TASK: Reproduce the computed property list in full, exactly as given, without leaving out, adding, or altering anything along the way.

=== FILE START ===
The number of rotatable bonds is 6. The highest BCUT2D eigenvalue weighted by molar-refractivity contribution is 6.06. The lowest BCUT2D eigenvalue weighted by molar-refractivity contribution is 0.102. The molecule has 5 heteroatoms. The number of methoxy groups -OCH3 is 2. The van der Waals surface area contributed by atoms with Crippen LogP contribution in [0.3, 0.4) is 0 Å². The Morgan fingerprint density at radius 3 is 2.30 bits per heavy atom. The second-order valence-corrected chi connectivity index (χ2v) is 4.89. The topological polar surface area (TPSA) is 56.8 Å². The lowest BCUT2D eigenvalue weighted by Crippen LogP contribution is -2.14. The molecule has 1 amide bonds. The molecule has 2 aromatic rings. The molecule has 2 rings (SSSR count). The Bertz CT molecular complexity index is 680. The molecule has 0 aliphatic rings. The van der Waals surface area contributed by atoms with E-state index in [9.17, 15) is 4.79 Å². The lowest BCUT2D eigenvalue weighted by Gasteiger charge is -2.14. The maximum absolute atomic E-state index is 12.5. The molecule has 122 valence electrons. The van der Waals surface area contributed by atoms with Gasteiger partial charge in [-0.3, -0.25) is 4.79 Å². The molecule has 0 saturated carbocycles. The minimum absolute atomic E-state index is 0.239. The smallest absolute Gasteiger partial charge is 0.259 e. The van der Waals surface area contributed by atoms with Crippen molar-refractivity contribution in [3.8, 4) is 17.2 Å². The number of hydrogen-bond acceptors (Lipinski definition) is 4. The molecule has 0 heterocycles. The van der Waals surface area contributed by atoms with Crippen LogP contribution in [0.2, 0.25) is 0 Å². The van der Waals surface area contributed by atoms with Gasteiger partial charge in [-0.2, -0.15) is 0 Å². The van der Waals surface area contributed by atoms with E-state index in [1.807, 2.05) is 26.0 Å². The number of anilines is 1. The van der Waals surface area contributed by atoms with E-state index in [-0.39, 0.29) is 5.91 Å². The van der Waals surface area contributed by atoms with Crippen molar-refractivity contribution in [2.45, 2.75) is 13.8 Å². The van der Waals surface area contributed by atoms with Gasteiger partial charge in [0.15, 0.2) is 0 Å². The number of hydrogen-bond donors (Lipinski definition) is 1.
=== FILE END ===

The number of rotatable bonds is 6. The highest BCUT2D eigenvalue weighted by molar-refractivity contribution is 6.06. The lowest BCUT2D eigenvalue weighted by molar-refractivity contribution is 0.102. The molecule has 5 heteroatoms. The number of methoxy groups -OCH3 is 2. The van der Waals surface area contributed by atoms with Crippen LogP contribution in [0.3, 0.4) is 0 Å². The Morgan fingerprint density at radius 3 is 2.30 bits per heavy atom. The second-order valence-corrected chi connectivity index (χ2v) is 4.89. The topological polar surface area (TPSA) is 56.8 Å². The lowest BCUT2D eigenvalue weighted by Crippen LogP contribution is -2.14. The molecule has 1 amide bonds. The molecule has 2 aromatic rings. The molecule has 2 rings (SSSR count). The Bertz CT molecular complexity index is 680. The molecule has 0 aliphatic rings. The van der Waals surface area contributed by atoms with E-state index in [9.17, 15) is 4.79 Å². The lowest BCUT2D eigenvalue weighted by Gasteiger charge is -2.14. The maximum absolute atomic E-state index is 12.5. The molecule has 122 valence electrons. The van der Waals surface area contributed by atoms with Gasteiger partial charge in [-0.3, -0.25) is 4.79 Å². The molecule has 0 saturated carbocycles. The minimum absolute atomic E-state index is 0.239. The smallest absolute Gasteiger partial charge is 0.259 e. The van der Waals surface area contributed by atoms with Crippen molar-refractivity contribution in [3.8, 4) is 17.2 Å². The number of hydrogen-bond acceptors (Lipinski definition) is 4. The molecule has 0 heterocycles. The van der Waals surface area contributed by atoms with Crippen LogP contribution in [0.2, 0.25) is 0 Å². The van der Waals surface area contributed by atoms with Gasteiger partial charge in [-0.2, -0.15) is 0 Å². The van der Waals surface area contributed by atoms with E-state index in [1.807, 2.05) is 26.0 Å². The number of anilines is 1. The van der Waals surface area contributed by atoms with E-state index in [-0.39, 0.29) is 5.91 Å². The van der Waals surface area contributed by atoms with Crippen molar-refractivity contribution in [2.45, 2.75) is 13.8 Å². The van der Waals surface area contributed by atoms with Gasteiger partial charge in [0.15, 0.2) is 0 Å². The number of hydrogen-bond donors (Lipinski definition) is 1.